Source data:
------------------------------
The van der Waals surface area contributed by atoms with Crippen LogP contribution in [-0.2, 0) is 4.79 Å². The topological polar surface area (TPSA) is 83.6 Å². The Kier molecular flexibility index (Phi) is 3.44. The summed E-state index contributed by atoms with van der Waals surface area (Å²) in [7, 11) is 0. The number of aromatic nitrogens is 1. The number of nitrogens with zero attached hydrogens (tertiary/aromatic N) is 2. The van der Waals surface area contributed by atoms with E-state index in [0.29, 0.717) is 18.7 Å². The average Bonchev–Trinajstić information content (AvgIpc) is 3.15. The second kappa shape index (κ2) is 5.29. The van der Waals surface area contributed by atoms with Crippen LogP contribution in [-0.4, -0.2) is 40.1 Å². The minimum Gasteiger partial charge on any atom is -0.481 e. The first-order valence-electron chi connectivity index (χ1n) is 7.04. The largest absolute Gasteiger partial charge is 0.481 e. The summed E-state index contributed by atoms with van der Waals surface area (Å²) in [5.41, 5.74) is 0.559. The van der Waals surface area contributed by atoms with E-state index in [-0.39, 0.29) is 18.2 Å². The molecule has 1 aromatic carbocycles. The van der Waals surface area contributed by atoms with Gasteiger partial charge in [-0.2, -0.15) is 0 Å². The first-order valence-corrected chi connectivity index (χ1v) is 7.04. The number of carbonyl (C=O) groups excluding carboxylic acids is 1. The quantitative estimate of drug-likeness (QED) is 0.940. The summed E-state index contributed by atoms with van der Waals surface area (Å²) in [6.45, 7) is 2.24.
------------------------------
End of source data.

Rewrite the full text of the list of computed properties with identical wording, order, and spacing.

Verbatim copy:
The van der Waals surface area contributed by atoms with Crippen LogP contribution in [-0.2, 0) is 4.79 Å². The topological polar surface area (TPSA) is 83.6 Å². The Kier molecular flexibility index (Phi) is 3.44. The summed E-state index contributed by atoms with van der Waals surface area (Å²) in [7, 11) is 0. The number of aromatic nitrogens is 1. The number of nitrogens with zero attached hydrogens (tertiary/aromatic N) is 2. The van der Waals surface area contributed by atoms with E-state index in [0.29, 0.717) is 18.7 Å². The average Bonchev–Trinajstić information content (AvgIpc) is 3.15. The second kappa shape index (κ2) is 5.29. The van der Waals surface area contributed by atoms with Crippen LogP contribution in [-0.4, -0.2) is 40.1 Å². The minimum Gasteiger partial charge on any atom is -0.481 e. The first-order valence-electron chi connectivity index (χ1n) is 7.04. The largest absolute Gasteiger partial charge is 0.481 e. The summed E-state index contributed by atoms with van der Waals surface area (Å²) in [5.41, 5.74) is 0.559. The van der Waals surface area contributed by atoms with E-state index in [-0.39, 0.29) is 18.2 Å². The molecule has 1 aromatic carbocycles. The van der Waals surface area contributed by atoms with Gasteiger partial charge in [-0.2, -0.15) is 0 Å². The first-order valence-corrected chi connectivity index (χ1v) is 7.04. The number of carbonyl (C=O) groups excluding carboxylic acids is 1. The quantitative estimate of drug-likeness (QED) is 0.940. The summed E-state index contributed by atoms with van der Waals surface area (Å²) in [6.45, 7) is 2.24.